It was like she was performing a winning monologue in a play—impassioned, dynamic, loud and impossible to tune out. Jennifer Granholm, former Governor of Michigan now at UC Berkeley “brought down the house” as the keynote speaker at REFF West, ACORE’s annual conference that brings together some of the most important players in the renewable energy finance and development arenas, which was held last week in San Francisco. Granholm criticized congress and urged her attentive audience to “go around,” not to rely on Washington to promote renewables and take charge of the transition but instead to innovate and continue to go through the private sector. It was early in the morning on a Tuesday but she managed to wake up the room. The former governor was oozing with passion, her entire body involved in the speech that set the ball rolling for a room of innovators, investors and others to spend two days discussing the future of renewables—which, given our current global climate crisis, equates to the future of the world.
I was sitting in the back of the room, a conference volunteer and representative for RE-volv, technically not even two days into my service as the new Communications Director at RE-volv. A recent graduate of Northwestern University, the opportunity to attend a conference like REFF West was simultaneously exciting, rewarding and a little intimidating.
I left the conference with a few key takeaways: firstly, I am on a learning curve. While I’ve studied environmental policies and have done my fair share of reading in preparation to start with RE-volv, the world of solar finance and even solar technology is more complex than I could have imagined. Secondly, I left the conference confident in the future of renewable energy. The industry is in good hands, hands dedicated to changing the way we power our homes, schools and businesses, and dedicated to curbing the use of deadly fossil fuels.
Lastly, and most importantly, I walked away from San Francisco’s Palace Hotel Wednesday night riled up and bursting with excitement to get started at RE-volv, to be a part of changing the world for the better and fighting climate change from the ground up, truly from the grassroots. Not only was I able to think more about how important it is to work every day to tackle climate change, but I also was inspired with the confidence that renewables are leading the way to actually tackling it.
Throughout the conference I got to hear from some of the most important figures from all aspects of the renewable energy industry. I listened to software innovators, like Mosaic’s Billy Parrish, talk about the role of apps and IT in shaping our country’s energy future. I learned about the exciting and inspiring future of electric vehicles from key figures at Tesla, BMW, the NRDC, Sierra Club and UC Davis. I was enraptured by discussions over regulatory policies and taxes, the future of utilities and how banks have warmed up to financing renewables after years of avoidance. What’s more, I spent lunches, networking breaks and receptions mingling with representatives from all around the industry. Happily, so many of them were impressed and enthused by hearing about RE-volv.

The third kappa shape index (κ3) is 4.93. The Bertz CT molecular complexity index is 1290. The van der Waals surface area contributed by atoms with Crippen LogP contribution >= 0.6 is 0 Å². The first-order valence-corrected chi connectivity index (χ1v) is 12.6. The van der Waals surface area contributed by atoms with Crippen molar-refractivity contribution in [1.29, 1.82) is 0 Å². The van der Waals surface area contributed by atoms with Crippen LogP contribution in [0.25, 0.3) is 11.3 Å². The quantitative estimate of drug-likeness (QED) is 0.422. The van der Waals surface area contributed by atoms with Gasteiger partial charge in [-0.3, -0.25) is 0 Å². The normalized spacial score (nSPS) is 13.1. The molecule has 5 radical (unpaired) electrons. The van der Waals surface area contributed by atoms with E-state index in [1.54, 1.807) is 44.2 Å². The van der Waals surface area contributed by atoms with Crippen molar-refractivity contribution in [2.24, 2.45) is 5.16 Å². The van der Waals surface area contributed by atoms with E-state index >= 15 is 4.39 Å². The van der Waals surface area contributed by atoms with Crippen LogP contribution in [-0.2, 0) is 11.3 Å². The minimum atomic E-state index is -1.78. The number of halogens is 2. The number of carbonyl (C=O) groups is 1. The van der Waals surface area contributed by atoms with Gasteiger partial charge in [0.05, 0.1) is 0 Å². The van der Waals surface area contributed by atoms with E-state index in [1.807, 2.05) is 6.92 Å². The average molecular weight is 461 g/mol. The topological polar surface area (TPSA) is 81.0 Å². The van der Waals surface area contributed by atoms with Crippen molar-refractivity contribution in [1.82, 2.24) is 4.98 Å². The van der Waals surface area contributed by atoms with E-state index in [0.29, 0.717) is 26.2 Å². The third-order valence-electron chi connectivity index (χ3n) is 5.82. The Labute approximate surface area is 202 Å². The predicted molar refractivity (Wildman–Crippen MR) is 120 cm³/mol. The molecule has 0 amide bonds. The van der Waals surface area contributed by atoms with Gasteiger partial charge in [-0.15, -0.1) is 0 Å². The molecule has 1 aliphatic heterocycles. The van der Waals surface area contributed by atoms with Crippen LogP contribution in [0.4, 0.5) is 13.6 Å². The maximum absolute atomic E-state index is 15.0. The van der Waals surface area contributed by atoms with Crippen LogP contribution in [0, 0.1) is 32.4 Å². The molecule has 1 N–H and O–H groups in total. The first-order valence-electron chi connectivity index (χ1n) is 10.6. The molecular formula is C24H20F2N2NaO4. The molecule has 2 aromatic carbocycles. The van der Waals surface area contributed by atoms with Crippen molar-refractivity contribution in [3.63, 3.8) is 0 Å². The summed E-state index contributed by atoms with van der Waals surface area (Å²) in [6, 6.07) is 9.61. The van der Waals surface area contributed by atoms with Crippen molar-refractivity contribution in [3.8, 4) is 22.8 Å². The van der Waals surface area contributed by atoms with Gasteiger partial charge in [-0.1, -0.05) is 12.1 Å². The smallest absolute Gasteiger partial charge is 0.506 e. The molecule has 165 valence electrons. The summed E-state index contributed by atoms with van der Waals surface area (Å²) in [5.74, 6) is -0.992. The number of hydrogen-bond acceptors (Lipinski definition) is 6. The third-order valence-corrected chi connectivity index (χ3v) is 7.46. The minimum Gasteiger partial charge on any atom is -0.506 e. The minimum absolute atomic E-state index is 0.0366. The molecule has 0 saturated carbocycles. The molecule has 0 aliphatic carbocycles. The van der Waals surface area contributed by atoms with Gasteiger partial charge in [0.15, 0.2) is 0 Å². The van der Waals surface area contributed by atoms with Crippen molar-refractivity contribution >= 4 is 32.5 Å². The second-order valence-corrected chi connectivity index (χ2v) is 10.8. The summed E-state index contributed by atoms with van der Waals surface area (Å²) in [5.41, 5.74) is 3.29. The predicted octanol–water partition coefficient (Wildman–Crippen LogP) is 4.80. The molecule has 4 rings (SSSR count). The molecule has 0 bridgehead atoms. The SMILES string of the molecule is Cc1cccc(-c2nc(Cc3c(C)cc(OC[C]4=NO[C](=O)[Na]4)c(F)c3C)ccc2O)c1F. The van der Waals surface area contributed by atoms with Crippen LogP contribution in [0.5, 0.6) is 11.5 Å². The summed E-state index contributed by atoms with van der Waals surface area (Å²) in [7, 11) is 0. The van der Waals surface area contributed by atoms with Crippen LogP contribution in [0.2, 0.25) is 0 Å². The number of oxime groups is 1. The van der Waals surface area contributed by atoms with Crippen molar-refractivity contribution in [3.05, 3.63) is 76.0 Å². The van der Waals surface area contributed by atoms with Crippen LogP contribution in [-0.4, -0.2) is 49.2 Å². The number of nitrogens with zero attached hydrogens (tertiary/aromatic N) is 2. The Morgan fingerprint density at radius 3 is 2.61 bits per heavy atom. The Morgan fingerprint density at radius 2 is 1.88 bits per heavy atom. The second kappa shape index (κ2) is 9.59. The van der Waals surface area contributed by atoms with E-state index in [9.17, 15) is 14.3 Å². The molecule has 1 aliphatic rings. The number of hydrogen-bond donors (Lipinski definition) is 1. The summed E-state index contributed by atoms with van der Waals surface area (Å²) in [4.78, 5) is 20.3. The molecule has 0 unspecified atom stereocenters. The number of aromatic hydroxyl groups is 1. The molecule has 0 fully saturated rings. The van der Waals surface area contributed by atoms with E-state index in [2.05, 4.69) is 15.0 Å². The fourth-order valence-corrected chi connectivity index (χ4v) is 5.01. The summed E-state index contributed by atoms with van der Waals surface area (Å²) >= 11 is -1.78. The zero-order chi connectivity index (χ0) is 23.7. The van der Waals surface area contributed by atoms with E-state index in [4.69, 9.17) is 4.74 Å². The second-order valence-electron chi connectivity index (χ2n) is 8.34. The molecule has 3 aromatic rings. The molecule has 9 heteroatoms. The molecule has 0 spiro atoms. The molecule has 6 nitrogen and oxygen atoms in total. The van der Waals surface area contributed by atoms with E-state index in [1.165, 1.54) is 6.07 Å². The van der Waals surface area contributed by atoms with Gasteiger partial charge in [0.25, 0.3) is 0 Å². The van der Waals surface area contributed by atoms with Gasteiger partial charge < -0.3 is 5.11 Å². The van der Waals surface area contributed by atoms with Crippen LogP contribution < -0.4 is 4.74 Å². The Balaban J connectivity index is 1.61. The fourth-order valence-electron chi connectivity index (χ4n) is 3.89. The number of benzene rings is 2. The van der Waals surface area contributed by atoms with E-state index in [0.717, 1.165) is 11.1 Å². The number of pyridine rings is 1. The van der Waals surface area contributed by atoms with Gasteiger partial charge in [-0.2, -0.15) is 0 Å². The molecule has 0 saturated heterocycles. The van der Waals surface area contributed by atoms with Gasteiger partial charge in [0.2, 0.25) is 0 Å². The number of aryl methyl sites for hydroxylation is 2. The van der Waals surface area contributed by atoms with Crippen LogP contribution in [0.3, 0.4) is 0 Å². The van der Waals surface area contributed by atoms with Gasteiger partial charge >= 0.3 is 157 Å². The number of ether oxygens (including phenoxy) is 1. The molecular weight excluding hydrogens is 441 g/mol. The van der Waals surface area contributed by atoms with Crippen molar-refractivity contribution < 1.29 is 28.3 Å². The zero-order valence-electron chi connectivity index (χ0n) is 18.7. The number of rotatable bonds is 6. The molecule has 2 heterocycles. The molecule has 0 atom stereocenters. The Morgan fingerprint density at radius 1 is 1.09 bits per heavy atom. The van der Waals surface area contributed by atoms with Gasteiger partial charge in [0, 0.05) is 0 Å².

On Sunday, September 21st, which happens to be my 22nd birthday, tens of thousands of people, maybe even hundreds of thousands, are joining together to raise their voices and call upon world leaders to take action against climate change. New York, right next door to where I grew up, is the epicenter. Solidarity marches are planned in cities across the US and the world, including right here in the Bay Area, my newly adopted home.
As I start my year with RE-volv, my dedication to promoting the role of solar energy in fixing our planet renewed by REFF West, I am stunned by the infectious, fiery calls to speak up and get serious about the environment. And at RE-volv we are here to spread that fire, to light up one person after the other with an appetite for change. Through crowdfunding, RE-volv gives the chance for everyone to be involved in curbing climate change—it gives people the power to make a difference regardless of circumstance. The seed is spreading, the sun is shining, and the world is waking up. I can’t wait to jump in and be a part of growing the movement with RE-volv this year.
Photo: More than 7,000 gathered in Philadelphia for the first Earth Day in 1970. What will New York and cities across the country look like tomorrow?